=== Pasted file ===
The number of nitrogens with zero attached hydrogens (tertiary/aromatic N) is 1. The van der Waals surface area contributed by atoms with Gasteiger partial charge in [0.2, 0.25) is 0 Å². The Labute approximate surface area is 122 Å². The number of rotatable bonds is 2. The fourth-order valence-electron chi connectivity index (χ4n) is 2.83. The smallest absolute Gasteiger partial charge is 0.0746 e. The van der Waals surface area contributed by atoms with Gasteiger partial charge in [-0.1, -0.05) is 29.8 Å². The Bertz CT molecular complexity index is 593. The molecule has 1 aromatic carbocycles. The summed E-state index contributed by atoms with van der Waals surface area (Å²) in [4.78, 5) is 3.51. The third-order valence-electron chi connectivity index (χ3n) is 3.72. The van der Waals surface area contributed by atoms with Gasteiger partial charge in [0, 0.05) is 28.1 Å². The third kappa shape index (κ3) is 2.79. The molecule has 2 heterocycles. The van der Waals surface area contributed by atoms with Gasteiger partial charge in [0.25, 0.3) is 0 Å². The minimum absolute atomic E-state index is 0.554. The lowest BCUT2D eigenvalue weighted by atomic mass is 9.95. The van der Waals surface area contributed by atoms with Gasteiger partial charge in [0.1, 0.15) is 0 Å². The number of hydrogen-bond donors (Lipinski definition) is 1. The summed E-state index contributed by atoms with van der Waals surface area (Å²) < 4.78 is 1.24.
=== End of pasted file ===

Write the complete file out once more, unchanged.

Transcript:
The number of nitrogens with zero attached hydrogens (tertiary/aromatic N) is 1. The van der Waals surface area contributed by atoms with Gasteiger partial charge in [0.2, 0.25) is 0 Å². The Labute approximate surface area is 122 Å². The number of rotatable bonds is 2. The fourth-order valence-electron chi connectivity index (χ4n) is 2.83. The smallest absolute Gasteiger partial charge is 0.0746 e. The van der Waals surface area contributed by atoms with Gasteiger partial charge in [-0.1, -0.05) is 29.8 Å². The Bertz CT molecular complexity index is 593. The molecule has 1 aromatic carbocycles. The summed E-state index contributed by atoms with van der Waals surface area (Å²) in [4.78, 5) is 3.51. The third-order valence-electron chi connectivity index (χ3n) is 3.72. The van der Waals surface area contributed by atoms with Gasteiger partial charge in [0, 0.05) is 28.1 Å². The third kappa shape index (κ3) is 2.79. The molecule has 2 heterocycles. The van der Waals surface area contributed by atoms with Gasteiger partial charge in [0.25, 0.3) is 0 Å². The minimum absolute atomic E-state index is 0.554. The lowest BCUT2D eigenvalue weighted by atomic mass is 9.95. The van der Waals surface area contributed by atoms with Gasteiger partial charge in [0.1, 0.15) is 0 Å². The number of hydrogen-bond donors (Lipinski definition) is 1. The summed E-state index contributed by atoms with van der Waals surface area (Å²) < 4.78 is 1.24.